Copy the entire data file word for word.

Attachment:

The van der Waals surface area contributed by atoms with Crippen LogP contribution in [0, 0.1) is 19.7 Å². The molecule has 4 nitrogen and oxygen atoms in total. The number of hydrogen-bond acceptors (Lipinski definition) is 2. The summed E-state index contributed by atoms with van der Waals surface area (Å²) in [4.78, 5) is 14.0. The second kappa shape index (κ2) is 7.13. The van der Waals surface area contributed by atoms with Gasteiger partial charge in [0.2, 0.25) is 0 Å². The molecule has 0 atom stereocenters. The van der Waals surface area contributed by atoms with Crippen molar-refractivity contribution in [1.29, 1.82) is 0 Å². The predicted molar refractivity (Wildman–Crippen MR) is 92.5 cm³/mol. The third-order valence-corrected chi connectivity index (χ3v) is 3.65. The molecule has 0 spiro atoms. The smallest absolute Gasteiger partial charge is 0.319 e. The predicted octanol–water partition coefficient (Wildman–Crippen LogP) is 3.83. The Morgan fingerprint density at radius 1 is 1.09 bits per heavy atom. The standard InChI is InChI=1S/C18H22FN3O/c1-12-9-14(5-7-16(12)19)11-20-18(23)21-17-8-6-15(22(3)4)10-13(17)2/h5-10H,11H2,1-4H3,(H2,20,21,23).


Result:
The van der Waals surface area contributed by atoms with Crippen LogP contribution in [0, 0.1) is 19.7 Å². The molecule has 4 nitrogen and oxygen atoms in total. The number of hydrogen-bond acceptors (Lipinski definition) is 2. The summed E-state index contributed by atoms with van der Waals surface area (Å²) in [4.78, 5) is 14.0. The second kappa shape index (κ2) is 7.13. The van der Waals surface area contributed by atoms with Gasteiger partial charge in [0.2, 0.25) is 0 Å². The molecule has 0 atom stereocenters. The van der Waals surface area contributed by atoms with Crippen molar-refractivity contribution in [1.29, 1.82) is 0 Å². The predicted molar refractivity (Wildman–Crippen MR) is 92.5 cm³/mol. The third-order valence-corrected chi connectivity index (χ3v) is 3.65. The molecule has 0 spiro atoms. The smallest absolute Gasteiger partial charge is 0.319 e. The predicted octanol–water partition coefficient (Wildman–Crippen LogP) is 3.83. The Morgan fingerprint density at radius 1 is 1.09 bits per heavy atom. The standard InChI is InChI=1S/C18H22FN3O/c1-12-9-14(5-7-16(12)19)11-20-18(23)21-17-8-6-15(22(3)4)10-13(17)2/h5-10H,11H2,1-4H3,(H2,20,21,23).